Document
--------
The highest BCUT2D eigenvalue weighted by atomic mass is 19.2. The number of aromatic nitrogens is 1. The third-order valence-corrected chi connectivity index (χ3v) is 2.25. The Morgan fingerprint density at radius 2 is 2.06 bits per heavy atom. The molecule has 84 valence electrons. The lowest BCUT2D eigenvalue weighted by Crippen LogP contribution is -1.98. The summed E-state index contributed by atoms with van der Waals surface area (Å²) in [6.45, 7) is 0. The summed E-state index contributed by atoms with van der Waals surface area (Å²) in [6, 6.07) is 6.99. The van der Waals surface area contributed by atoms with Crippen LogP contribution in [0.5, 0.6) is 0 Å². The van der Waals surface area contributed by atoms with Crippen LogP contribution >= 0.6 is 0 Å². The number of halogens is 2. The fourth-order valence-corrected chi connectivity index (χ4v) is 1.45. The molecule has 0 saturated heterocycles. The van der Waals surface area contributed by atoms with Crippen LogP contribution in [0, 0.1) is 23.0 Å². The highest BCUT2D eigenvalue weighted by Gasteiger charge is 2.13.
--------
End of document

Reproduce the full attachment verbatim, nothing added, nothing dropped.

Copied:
The highest BCUT2D eigenvalue weighted by atomic mass is 19.2. The number of aromatic nitrogens is 1. The third-order valence-corrected chi connectivity index (χ3v) is 2.25. The Morgan fingerprint density at radius 2 is 2.06 bits per heavy atom. The molecule has 84 valence electrons. The lowest BCUT2D eigenvalue weighted by Crippen LogP contribution is -1.98. The summed E-state index contributed by atoms with van der Waals surface area (Å²) in [6.45, 7) is 0. The summed E-state index contributed by atoms with van der Waals surface area (Å²) in [6, 6.07) is 6.99. The van der Waals surface area contributed by atoms with Crippen LogP contribution in [0.5, 0.6) is 0 Å². The van der Waals surface area contributed by atoms with Crippen LogP contribution >= 0.6 is 0 Å². The number of halogens is 2. The fourth-order valence-corrected chi connectivity index (χ4v) is 1.45. The molecule has 0 saturated heterocycles. The van der Waals surface area contributed by atoms with Crippen LogP contribution in [0, 0.1) is 23.0 Å². The highest BCUT2D eigenvalue weighted by Gasteiger charge is 2.13.